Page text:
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SCIENCE OBSERVER

Acts of Nutrition

Aili Petersen

You probably thought the Crusades ended sometime in the late 13th century. In fact, there is a new crusade under way, and 27 Roman Catholic sisters recently participated in the fight against malnutrition. Allowing scientists to move into their Philippine convent, the religious sisters, who range in age from 22 to 36 years old, provided evidence that experimental rice varieties could terminate iron-deficiency anemia in people whose primary diet is rice. Many of the sisters were mildly anemic prior to the study, but after substituting the new iron-rich rice for ordinary market rice, their blood iron rose significantly, sometimes reaching levels as much as two to three times the previously recorded baseline quantities. In some cases, this was sufficient to raise their iron levels from deficient to above normal.

Blood iron levels of Roman Catholic nunsClick to Enlarge Image

Rice, a staple in the diets of millions of people in the world's poorest areas, typically lacks sufficient levels of iron and zinc. These deficits cause "about two billion people [to] suffer from iron-deficiency anemia, nearly one third of the world's population," notes the International Rice Research Institute (IRRI). Most of those affected are pregnant women and young children.

Plant breeders at IRRI began the studies that led to rice variety IR68144 with the hope of increasing rice productivity in regions with below-average temperatures and soil quality. Yet these attempts, performed using traditional breeding techniques rather than direct genetic modification, actually offered more than investigators were expecting. "Quite by chance, it was discovered that one of the varieties designed to tolerate low temperatures had also inherited a richness in iron and zinc from one of its parents," says Glenn B. Gregorio, an affiliate scientist and plant breeder at IRRI. IR68144 was not only nutrient-rich and hardy but, among its other extraordinary qualities, was also disease-resistant, high-yielding and flavorful.

IR68144 seemed too good to be true, and scientists had doubts about whether anyone would be able to benefit from the extra nutrients after the product had undergone processing, cooking and digestion. To find out, testing was done at Cornell University, first on laboratory rats and then on cultures of human colon cells. Later, IRRI collaborated with the Institute of Human Nutrition (part of the College of Human Ecology at the University of the Philippines at Los Baños) to supervise an experiment where the high-iron rice was fed to a family of six in the Philippines. After these studies yielded positive results, the investigators decided to run a larger human-consumption trial and turned to the sisters.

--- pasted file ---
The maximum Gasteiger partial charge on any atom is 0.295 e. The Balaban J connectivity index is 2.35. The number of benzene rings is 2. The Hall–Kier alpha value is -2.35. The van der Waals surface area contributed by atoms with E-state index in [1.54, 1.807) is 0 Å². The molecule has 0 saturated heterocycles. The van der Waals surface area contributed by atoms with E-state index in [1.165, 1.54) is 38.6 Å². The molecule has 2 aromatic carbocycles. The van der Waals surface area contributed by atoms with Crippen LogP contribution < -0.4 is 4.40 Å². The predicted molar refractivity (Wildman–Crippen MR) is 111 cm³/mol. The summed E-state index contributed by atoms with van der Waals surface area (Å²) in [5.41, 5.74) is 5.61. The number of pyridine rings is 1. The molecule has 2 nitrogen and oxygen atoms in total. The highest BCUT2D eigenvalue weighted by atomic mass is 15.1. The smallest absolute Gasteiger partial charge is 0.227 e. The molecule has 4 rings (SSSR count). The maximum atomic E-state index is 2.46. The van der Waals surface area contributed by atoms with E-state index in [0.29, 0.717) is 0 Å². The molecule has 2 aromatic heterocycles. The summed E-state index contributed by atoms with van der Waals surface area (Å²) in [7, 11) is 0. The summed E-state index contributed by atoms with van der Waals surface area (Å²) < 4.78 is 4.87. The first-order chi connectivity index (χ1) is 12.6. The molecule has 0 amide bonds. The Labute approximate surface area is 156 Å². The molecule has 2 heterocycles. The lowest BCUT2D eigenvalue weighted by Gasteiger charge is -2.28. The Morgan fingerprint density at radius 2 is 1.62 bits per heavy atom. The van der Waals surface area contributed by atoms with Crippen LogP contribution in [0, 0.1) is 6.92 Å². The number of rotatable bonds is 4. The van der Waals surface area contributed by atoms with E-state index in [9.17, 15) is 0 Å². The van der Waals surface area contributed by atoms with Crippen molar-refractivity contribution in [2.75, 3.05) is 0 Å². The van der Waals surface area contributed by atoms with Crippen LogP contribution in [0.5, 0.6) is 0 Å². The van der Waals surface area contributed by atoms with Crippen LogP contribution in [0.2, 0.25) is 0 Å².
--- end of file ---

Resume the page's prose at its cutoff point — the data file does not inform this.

Chosen for a variety of reasons, the sisters were "ideal," according to Gregorio, who coordinated the research with the convent. "Because they are women at reproductive age," he explained, "they are prone to iron-deficiency anemia due to their physiological needs," such as blood loss during the menstrual cycle. Throughout the study, the sisters were willing to eat what they were served and to have their blood tested approximately once a month. During the six-month period, scientists weighed the sisters' food and drink at each meal and recorded their activities. The sisters' health improved significantly; overall, higher serum ferritin levels in blood were found, moving many of the sisters from the iron-deficient range to above average.

The sisters hoped their participation would benefit the poor, especially women and children, and thanks to their charity more nutritious rice may become available to malnourished peoples within a few years. First, however, another more fully controlled feeding trial involving 200 sisters will take place. Gregorio notes that "10 hectares of the high-iron rice and control rice for the next bioavailability study [to take place] early next year" have already been planted. Should this trial confirm the results of the previous one, IR68144 will undergo several additional tests, such as crossbreeding against pests and diseases, before being distributed-at no cost-to farmers in developing countries in as early as two or three years.

Crop scientists hope, by breeding or engineering grains with higher nutritional value, to offer options to people in rural or poor areas that lack the technology necessary for the post-harvest enrichment commonly used to add nutrients to rice in industrialized nations. IRRI, which developed IR68144 in collaboration with the International Food Policy Research Institute (IFPRI) with support from international-development agencies in Denmark, Australia and the U.S., plans to continue creating nutrient-rich rice varieties, including one with an even higher iron content. Meanwhile, the Institute for Plant Sciences at the Swiss Federal Institute of Technology has already developed a genetically engineered rice fortified with vitamin A. Similar developments are expected soon in other food staples such as wheat and maize. Amen.—Aili Petersen

 

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